7. Fesenko SV, Alexakhin RM, Balonov MI, Bogdevich IM, Howard BJ, Kashparov VA, Sanzharova NI, Panov AV, Voigt G, Zhuchenka YM (2006b) Twenty years’ application of agricultural countermeasures following the Chernobyl accident: lessons learned. J Radiol Prot 26:351–359CrossRefGoogle Scholar
  8. Fesenko SV, Alexakhin RM, Balonov MI, Bogdevich IM, Howard BJ, Kashparov VA, Sanzharova NI, Panov AV, Voigt G, YuM Zhuchenka (2007) An extended critical review of twenty years of countermeasures used in agriculture after the Chernobyl accident. Sci Total Environ 383:1–24CrossRefGoogle Scholar
  9. Gillett AG, Crout NMJ, Absalom JP, Wright SM, Young SD, Howard BJ, Barnett CL, McGrath SP, Beresford NA, Voigt G (2001) Temporal and spatial prediction of radiocaesium transfer to food products. Radiat Environ Biophys 40:227–235CrossRefGoogle Scholar
  10. Golikov V (2003) Review of existing data on countermeasures against external exposures and prepare dosimetric data for five candidate settlements. Report for IAEA TC Project RER/9/074.—International Atomic Energy Agency, ViennaGoogle Scholar
  11. Golikov VY, Balonov MI, Jacob P (2002) External exposure of the population living in Russian areas contaminated due to the Chernobyl accident. Radiat Environ Biophys 41:185–193Google Scholar
  12. Howard BJ, Beresford NA, Nisbet A, Cox G, Oughton DH, Hunt J, Alvarez B, Andersson KG, Liland A, Voigt G (2005) The STRATEGY project: decision tools to aid sustainable restoration and long-term management of contaminated agricultural ecosystems. J Environ Radioact 83:275–295CrossRefGoogle Scholar
  13. IAEA (1994) Guidelines for agricultural countermeasures following an accidental release of radionuclides. IAEA Technical Report Series 363.—International Atomic Energy Agency, ViennaGoogle Scholar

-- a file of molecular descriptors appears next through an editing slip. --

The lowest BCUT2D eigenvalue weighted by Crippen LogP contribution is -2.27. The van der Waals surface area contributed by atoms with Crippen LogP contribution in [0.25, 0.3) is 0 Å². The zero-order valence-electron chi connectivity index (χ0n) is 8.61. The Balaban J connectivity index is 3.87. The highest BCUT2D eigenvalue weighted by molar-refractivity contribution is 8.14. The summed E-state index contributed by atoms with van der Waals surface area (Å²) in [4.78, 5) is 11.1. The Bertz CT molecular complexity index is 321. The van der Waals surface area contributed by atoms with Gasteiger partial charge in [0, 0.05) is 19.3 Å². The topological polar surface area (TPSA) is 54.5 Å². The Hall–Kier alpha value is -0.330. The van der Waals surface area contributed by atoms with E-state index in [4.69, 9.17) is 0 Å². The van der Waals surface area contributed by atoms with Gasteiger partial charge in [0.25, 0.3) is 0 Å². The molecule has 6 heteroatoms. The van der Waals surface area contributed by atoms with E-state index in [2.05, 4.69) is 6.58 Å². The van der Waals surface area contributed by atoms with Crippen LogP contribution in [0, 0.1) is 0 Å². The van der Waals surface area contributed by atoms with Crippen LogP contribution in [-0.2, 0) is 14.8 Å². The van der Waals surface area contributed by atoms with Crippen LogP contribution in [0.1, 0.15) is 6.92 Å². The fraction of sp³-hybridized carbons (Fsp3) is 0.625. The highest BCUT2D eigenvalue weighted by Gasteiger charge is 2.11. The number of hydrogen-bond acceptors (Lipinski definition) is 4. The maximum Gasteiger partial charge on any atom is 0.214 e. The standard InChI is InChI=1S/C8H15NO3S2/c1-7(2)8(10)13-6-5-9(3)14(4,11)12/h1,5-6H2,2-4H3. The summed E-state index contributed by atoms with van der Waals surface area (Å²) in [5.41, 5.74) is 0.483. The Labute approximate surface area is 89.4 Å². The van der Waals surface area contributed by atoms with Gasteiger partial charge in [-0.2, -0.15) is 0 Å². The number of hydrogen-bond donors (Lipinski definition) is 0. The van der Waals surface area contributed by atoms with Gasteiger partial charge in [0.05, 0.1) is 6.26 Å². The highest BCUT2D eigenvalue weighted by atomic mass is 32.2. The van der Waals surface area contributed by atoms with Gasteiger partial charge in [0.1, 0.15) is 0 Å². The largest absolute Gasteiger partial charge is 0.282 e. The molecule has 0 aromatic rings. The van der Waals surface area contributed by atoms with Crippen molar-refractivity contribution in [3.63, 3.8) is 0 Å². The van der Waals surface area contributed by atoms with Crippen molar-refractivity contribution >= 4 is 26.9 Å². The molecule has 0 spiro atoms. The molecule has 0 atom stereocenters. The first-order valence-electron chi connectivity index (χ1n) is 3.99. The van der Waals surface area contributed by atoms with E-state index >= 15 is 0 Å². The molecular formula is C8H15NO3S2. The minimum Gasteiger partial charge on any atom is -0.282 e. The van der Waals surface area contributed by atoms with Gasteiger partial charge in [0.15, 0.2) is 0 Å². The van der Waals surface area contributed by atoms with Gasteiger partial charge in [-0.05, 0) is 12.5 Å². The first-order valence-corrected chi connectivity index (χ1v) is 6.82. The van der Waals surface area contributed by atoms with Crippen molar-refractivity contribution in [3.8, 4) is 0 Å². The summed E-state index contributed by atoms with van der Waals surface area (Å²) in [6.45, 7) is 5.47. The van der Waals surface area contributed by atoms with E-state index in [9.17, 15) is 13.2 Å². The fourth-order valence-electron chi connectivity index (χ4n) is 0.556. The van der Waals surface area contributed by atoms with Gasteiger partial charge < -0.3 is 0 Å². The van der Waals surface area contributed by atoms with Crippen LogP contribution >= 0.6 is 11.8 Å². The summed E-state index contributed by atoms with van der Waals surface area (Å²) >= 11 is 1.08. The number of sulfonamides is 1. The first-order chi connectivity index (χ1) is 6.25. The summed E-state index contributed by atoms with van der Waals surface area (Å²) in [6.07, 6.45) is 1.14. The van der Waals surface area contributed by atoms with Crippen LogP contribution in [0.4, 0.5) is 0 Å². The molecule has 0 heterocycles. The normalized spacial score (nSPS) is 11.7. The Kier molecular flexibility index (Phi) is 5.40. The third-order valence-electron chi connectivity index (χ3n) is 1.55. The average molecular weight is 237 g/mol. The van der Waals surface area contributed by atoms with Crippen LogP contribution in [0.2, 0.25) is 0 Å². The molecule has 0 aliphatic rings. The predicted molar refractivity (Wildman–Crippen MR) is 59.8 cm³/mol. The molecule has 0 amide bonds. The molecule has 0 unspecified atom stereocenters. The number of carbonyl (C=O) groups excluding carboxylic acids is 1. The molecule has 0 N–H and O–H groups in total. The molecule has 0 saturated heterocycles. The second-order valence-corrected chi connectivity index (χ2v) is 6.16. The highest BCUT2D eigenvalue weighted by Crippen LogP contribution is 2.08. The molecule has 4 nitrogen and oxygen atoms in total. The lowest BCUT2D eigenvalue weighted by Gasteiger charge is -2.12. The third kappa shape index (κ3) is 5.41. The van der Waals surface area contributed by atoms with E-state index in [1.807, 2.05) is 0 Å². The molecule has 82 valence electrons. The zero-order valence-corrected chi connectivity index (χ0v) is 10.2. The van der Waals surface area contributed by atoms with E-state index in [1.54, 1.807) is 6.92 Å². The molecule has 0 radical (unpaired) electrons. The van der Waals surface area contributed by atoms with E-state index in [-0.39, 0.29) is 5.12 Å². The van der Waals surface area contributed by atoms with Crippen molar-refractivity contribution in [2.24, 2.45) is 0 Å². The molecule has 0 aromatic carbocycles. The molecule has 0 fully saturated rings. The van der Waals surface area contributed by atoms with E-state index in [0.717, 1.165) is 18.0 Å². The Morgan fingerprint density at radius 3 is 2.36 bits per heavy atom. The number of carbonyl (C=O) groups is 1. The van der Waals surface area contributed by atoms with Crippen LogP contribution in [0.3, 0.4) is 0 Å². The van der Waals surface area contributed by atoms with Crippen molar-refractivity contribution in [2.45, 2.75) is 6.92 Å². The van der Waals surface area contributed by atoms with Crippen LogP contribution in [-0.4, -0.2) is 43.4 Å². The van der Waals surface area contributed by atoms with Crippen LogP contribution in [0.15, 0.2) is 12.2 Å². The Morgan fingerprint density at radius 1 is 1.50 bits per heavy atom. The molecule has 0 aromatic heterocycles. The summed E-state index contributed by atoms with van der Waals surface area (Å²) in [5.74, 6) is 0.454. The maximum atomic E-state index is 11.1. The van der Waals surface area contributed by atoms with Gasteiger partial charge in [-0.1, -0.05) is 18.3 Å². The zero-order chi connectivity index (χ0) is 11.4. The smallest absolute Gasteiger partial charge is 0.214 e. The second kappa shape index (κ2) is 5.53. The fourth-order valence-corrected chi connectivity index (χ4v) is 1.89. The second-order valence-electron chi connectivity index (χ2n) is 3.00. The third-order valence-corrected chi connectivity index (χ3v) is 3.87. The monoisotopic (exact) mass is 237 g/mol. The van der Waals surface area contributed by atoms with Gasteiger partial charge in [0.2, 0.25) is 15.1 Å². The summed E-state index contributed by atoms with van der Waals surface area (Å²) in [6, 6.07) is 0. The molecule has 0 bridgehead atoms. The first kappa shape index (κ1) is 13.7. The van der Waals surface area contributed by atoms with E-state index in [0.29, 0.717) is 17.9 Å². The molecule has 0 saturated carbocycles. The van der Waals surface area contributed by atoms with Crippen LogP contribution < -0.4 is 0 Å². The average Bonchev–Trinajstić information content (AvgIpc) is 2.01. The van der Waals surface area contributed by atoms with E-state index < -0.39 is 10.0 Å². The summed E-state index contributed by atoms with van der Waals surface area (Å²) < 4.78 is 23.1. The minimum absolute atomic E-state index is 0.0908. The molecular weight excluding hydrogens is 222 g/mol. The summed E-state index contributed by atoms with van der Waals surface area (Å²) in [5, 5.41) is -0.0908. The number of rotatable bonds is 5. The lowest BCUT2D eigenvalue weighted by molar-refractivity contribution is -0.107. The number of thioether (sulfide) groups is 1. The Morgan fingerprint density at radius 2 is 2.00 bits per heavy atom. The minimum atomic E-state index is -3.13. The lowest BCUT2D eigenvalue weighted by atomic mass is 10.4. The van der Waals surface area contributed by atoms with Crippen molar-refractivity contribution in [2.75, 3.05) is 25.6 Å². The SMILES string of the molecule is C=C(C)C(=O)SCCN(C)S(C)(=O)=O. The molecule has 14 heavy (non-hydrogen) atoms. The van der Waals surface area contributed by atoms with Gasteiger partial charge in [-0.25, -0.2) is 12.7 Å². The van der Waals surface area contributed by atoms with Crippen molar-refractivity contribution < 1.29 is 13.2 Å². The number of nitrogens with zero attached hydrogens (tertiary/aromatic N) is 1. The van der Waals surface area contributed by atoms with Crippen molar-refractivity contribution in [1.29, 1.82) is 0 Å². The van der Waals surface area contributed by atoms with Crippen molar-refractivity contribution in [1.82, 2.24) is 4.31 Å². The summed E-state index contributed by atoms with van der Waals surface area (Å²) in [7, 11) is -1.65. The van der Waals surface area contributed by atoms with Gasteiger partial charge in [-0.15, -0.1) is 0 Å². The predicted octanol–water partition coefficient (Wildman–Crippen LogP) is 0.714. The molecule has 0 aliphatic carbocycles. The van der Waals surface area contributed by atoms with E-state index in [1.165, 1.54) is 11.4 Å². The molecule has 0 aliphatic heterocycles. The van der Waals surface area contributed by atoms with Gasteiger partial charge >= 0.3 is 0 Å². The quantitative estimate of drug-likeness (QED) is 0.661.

14. IAEA (1997) The use of Prussian Blue to reduce radiocaesium contamination of milk and meat produced on territories affected by Chernobyl accident. Report of United Nations Project E 11. IAEA-TECDOC-926, ISSN 1011-4289.—International Atomic Energy Agency, ViennaGoogle Scholar
  15. IAEA (2001) Guide on decontamination of rural settlements in the late period after radioactive contamination with long-lived radionuclides. IAEA TC Project RER/9/059. Working materials.—International Atomic Energy Agency, ViennaGoogle Scholar
  16. IAEA (2006a) Environmental consequences of the chernobyl accident and their remediation: twenty years of experience. Report of the UN Chernobyl Forum Expert Group “Environment” (EGE).—International Atomic Energy Agency, ViennaGoogle Scholar
  17. IAEA (2006b) Countermeasure strategies in rural areas in the long term after the Chernobyl accident. IAEA TC Project RER/09/074. Working materials.—International Atomic Energy Agency, ViennaGoogle Scholar